Casa Rosales

Casa Rosales

Sunday, 15 July 2012

Granada Science Park - part 2

Part one of this post on the Science Park in Granada more or less took us up to lunchtime. We had hoped to eat there but just in case, had packed a few nibbles...
As it happens, this was a good idea because lunch ended up being haphazard. When most of us were hungry, we couldn't drag Mateo away from the exhibits so he got an extra hour on his own to explore. We sat in a little shade and ate what we'd brought with us - chorizo, jamon, cheese, bread and some fruit - then whilst FR and I indulged our addiction to coffee, Romy and Ruy decided they could also eat a plate of pasta in the less than inspiring restaurant (only real criticism of the place) -  so they did - plus ice-cream and some cans of lemonade... and in the end....

Mateo had nothing more than a crust of bread that was left. He just wanted to keep on looking and looking. And it was his day.

One of Romy's favourite parts of the Science Park was the 'Body' bit. She really enjoyed putting all the bits back in their proper place and did so with confidence - definitely a doctor in the making.

We saw stuffed animals, animal skeletons, human skeletons, human bodies - real and models;

There were laboratories with brains, rats, snakes, pickled piglets and organs of all shapes and sizes.

 There was a machine for two people which allegedly measured brainwaves. The idea was to stop thinking so that a ball that was placed between two 'competitors' moved away from the person who was most relaxed mentally - who could reduce their brain activity.

FR (Player 1) beat Mateo hands down, though he swears he was thinking about Einstein's theory of relativity at the time. Mateo admitted to not knowing how not to think, so we're going to work on that over the summer holidays...

Interestingly, Romy was excellent at this and beat me twice, though I put up passive resistance for quite a while both times

We visited the Sahara, going back to its original settlers to see some cave paintings. I'm sorry - I wasn't paying too much attention so can't tell you how long ago these paintings were done. I just thought it was rather well presented for the ignorant tourist...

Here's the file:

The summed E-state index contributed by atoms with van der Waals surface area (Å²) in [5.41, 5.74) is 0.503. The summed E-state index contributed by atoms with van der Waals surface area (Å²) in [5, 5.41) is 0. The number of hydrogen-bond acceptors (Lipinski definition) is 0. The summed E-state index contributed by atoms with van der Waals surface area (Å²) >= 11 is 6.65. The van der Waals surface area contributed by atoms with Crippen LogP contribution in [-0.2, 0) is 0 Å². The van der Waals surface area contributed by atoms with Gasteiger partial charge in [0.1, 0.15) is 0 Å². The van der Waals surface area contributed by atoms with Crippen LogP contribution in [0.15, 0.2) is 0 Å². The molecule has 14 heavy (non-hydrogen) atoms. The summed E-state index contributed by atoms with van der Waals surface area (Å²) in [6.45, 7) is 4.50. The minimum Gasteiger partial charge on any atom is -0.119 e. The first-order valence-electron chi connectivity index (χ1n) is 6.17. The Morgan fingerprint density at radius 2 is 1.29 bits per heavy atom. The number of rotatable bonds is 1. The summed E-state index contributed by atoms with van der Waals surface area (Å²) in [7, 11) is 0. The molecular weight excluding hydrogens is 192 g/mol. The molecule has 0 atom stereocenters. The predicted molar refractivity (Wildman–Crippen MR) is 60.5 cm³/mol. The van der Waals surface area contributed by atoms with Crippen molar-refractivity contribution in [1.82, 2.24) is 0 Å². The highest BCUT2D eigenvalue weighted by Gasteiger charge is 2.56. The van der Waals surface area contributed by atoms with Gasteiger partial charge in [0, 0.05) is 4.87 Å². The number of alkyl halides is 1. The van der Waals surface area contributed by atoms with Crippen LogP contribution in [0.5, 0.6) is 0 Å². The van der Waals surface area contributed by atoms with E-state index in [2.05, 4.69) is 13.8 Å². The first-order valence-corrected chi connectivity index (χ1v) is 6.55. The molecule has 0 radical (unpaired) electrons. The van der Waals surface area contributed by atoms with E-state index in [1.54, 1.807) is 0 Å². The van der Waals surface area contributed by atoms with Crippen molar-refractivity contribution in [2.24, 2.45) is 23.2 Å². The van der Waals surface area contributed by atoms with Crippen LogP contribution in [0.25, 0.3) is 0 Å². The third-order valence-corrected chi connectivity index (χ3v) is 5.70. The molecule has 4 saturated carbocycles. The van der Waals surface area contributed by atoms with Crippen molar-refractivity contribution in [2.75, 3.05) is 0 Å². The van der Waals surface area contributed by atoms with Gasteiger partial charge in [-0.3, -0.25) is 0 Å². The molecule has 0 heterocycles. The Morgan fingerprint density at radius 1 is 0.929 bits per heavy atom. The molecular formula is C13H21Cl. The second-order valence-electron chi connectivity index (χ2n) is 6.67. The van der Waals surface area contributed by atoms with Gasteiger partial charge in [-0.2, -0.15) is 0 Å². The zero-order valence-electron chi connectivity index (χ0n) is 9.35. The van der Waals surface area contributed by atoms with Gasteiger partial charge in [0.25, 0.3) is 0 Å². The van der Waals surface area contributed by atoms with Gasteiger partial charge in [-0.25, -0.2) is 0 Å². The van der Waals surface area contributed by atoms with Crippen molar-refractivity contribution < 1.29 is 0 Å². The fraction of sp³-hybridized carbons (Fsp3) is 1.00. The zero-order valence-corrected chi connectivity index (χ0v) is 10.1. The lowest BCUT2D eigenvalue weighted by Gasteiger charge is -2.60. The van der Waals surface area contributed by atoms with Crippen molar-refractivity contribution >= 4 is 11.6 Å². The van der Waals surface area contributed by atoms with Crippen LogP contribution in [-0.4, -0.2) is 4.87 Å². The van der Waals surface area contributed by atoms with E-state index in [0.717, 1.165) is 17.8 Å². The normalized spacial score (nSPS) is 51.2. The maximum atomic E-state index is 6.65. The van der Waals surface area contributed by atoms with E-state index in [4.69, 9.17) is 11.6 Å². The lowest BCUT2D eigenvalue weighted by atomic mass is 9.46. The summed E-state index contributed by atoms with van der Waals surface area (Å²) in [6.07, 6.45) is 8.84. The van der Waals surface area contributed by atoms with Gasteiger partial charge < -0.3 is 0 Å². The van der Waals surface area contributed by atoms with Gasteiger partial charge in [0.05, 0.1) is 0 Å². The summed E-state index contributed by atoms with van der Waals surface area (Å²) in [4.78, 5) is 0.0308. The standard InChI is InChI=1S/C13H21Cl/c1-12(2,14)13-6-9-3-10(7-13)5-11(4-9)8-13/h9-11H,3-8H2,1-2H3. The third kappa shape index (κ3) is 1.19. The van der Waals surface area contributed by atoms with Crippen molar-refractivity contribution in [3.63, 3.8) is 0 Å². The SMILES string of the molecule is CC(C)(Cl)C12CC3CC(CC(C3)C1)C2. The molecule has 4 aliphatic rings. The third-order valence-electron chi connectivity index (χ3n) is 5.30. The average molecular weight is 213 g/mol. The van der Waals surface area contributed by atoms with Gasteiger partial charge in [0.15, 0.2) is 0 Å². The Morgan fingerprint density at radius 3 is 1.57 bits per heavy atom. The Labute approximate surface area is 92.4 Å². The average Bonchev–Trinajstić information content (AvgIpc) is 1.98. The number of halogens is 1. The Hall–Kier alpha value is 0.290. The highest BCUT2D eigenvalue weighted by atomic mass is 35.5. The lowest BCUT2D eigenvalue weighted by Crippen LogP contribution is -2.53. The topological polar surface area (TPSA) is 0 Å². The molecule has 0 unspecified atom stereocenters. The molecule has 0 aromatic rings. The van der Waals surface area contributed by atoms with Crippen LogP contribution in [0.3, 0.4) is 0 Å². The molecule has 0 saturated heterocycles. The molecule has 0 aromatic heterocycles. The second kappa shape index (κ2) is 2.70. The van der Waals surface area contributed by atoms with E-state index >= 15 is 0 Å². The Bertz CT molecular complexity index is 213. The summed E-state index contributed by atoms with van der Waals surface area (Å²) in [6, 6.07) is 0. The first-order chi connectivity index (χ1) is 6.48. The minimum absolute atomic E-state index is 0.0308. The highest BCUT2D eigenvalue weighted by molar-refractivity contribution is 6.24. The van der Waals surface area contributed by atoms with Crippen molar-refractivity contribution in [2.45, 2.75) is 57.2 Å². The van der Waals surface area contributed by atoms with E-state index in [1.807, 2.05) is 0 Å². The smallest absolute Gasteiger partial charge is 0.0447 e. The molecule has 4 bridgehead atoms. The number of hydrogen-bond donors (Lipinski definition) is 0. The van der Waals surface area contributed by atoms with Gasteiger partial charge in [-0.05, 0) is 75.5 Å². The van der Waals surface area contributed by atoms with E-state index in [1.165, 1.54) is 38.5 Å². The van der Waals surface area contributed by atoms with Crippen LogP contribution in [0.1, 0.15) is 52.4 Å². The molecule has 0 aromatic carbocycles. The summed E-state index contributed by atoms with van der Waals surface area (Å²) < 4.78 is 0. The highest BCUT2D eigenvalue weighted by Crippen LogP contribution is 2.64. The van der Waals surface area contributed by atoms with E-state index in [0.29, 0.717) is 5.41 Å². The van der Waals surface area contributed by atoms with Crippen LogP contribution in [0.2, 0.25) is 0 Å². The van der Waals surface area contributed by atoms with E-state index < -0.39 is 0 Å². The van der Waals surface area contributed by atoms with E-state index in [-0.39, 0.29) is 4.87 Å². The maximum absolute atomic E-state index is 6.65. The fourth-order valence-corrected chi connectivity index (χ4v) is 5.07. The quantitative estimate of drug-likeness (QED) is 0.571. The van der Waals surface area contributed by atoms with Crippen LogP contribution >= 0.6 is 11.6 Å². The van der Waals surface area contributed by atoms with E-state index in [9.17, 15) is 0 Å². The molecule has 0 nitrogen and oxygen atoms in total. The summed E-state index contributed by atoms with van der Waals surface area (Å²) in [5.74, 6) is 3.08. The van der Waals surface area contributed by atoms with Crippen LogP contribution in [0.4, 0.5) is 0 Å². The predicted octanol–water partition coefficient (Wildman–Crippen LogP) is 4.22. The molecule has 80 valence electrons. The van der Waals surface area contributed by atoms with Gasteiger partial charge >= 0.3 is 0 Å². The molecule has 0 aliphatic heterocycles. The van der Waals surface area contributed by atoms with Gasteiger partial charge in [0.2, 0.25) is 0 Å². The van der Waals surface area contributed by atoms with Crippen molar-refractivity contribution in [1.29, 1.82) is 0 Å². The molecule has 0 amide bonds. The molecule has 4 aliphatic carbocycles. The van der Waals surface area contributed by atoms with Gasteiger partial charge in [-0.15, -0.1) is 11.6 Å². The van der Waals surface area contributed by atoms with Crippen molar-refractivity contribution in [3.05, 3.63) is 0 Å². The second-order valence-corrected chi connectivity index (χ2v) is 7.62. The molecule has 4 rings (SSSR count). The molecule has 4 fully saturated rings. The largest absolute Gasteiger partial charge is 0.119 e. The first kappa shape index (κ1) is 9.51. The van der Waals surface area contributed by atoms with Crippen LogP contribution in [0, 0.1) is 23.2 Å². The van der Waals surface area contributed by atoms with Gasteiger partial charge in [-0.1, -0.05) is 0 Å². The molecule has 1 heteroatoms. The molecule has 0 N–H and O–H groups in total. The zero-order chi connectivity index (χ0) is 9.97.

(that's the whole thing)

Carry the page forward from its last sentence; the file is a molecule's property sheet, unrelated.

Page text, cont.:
I was impressed by this giant ammonite that was found in the desert though - my history might be loose but I do know that the Sahara is no longer anywhere near the sea...which is where I presume this ammonite once lived.

Then we entered a hall of permanent exhibits - many of which we were familiar with from other science museums but which were irresistibly good fun.

Balls that floated on their own

And made little girls look like magicians

I love this photo - guess why!!

Not quite got the angle here...

Three-legged Romy

Exhuberant Ruy

FR won't mind me publishing this picture of him flying

Couldn't drag him away

Mateo going for the special effect

It's all done with mirrors, you know.

Even the exhibits that had nothing to 'play' with hit the spot for father and son. Not born to shop, born to visit museums!

We went up to the top of the tower and looked out over Granada. (I did get the hang of it eventually...)

And of course, I had to capture the Alhambra, where we could just see people on top of the highest part looking at us through spyglasses too!

And then we had only just enough time to visit the Tropical Butterfly House. Always a favourite with us, I was dreading entering into a hot place - but as it was already so very hot outside, the dampness of the tropical house actually felt rather cool and pleasant! And we took rather a lot of photographs of butterflies...these are just a few.